CUTTING DOWN – TIPS TO STAY ON TRACK
What's a unit of alcohol
What's a Unit?
Alcohol in the UK is measured in 'units' (see below for other countries). One unit of alcohol equals about 10ml or 8g of pure ethanol, which is the amount of alcohol the liver can process in an hour.
Most drinks now are labelled with the number of units - look on the back of the can or bottle.
Stronger drinks will have more units so you can lower your total unit intake just by drinking lower-strength beer, cider and wine. The stronger and larger the drink, the more units you'll be drinking.
Some typical drinks with their units are:
- Half pint of (5% abv) lager - 1.5 units
- Pint of (5% abv) lager - 3 units
- Large glass of wine (12% abv) - 3 units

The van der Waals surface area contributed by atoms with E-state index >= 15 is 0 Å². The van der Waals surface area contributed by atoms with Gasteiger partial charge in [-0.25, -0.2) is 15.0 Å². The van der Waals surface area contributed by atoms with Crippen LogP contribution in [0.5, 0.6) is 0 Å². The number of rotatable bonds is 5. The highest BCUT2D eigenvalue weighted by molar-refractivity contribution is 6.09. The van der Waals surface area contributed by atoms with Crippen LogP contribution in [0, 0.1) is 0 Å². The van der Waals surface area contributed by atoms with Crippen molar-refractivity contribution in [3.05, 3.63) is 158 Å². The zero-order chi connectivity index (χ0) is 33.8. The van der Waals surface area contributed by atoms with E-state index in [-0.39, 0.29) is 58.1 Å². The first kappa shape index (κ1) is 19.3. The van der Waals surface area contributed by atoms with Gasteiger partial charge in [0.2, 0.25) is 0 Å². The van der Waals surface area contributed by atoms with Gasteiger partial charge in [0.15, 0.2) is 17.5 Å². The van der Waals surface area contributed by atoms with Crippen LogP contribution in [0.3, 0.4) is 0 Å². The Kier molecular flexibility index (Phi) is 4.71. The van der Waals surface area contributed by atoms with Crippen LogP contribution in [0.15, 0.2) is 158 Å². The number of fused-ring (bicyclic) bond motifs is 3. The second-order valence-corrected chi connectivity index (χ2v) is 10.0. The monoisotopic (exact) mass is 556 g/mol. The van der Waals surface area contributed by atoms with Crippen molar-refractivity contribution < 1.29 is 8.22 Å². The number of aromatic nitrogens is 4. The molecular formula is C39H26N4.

- Bottle of (12%) wine - 10 units
The UK NHS guide for lower-risk drinking is to drink no more than 14 units per week - so that could be 4-5 pints of lager or large glasses of wine, per week.
% alcohol by volume
All alcoholic drinks by law must be labelled with the % alcohol by volume (abv) which represents the strength of the drink. The higher the %, the stronger the drink.
You can work out how many units there are in any drink by multiplying the total volume of a drink (in ml) by its ABV (%) and dividing the result by 1,000.
For example, to work out the number of units in a pint (568ml) of strong lager (ABV 5.2%):
5.2 (%) x 568 (ml) ÷ 1,000 = 2.95 units.